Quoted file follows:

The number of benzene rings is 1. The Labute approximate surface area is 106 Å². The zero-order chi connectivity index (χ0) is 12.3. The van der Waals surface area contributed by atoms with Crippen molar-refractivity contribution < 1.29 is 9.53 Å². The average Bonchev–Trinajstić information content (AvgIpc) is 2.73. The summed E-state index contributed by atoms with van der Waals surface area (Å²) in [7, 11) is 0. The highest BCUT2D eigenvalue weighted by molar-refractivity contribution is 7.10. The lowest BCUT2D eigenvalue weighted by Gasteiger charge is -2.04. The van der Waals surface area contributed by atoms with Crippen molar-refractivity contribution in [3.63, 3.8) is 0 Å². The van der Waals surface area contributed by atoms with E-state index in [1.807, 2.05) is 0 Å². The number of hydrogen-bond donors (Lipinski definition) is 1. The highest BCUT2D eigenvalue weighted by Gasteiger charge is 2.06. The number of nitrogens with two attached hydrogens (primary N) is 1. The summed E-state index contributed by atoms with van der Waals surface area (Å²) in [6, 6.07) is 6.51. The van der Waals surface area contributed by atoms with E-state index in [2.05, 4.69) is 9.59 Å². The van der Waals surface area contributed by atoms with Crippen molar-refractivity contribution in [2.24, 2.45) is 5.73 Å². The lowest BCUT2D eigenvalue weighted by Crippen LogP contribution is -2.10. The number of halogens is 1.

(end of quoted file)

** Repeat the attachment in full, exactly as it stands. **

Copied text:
The number of benzene rings is 1. The Labute approximate surface area is 106 Å². The zero-order chi connectivity index (χ0) is 12.3. The van der Waals surface area contributed by atoms with Crippen molar-refractivity contribution < 1.29 is 9.53 Å². The average Bonchev–Trinajstić information content (AvgIpc) is 2.73. The summed E-state index contributed by atoms with van der Waals surface area (Å²) in [7, 11) is 0. The highest BCUT2D eigenvalue weighted by molar-refractivity contribution is 7.10. The lowest BCUT2D eigenvalue weighted by Gasteiger charge is -2.04. The van der Waals surface area contributed by atoms with Crippen molar-refractivity contribution in [3.63, 3.8) is 0 Å². The van der Waals surface area contributed by atoms with E-state index in [1.807, 2.05) is 0 Å². The number of hydrogen-bond donors (Lipinski definition) is 1. The highest BCUT2D eigenvalue weighted by Gasteiger charge is 2.06. The number of nitrogens with two attached hydrogens (primary N) is 1. The summed E-state index contributed by atoms with van der Waals surface area (Å²) in [6, 6.07) is 6.51. The van der Waals surface area contributed by atoms with E-state index in [2.05, 4.69) is 9.59 Å². The van der Waals surface area contributed by atoms with Crippen molar-refractivity contribution in [2.24, 2.45) is 5.73 Å². The lowest BCUT2D eigenvalue weighted by Crippen LogP contribution is -2.10. The number of halogens is 1.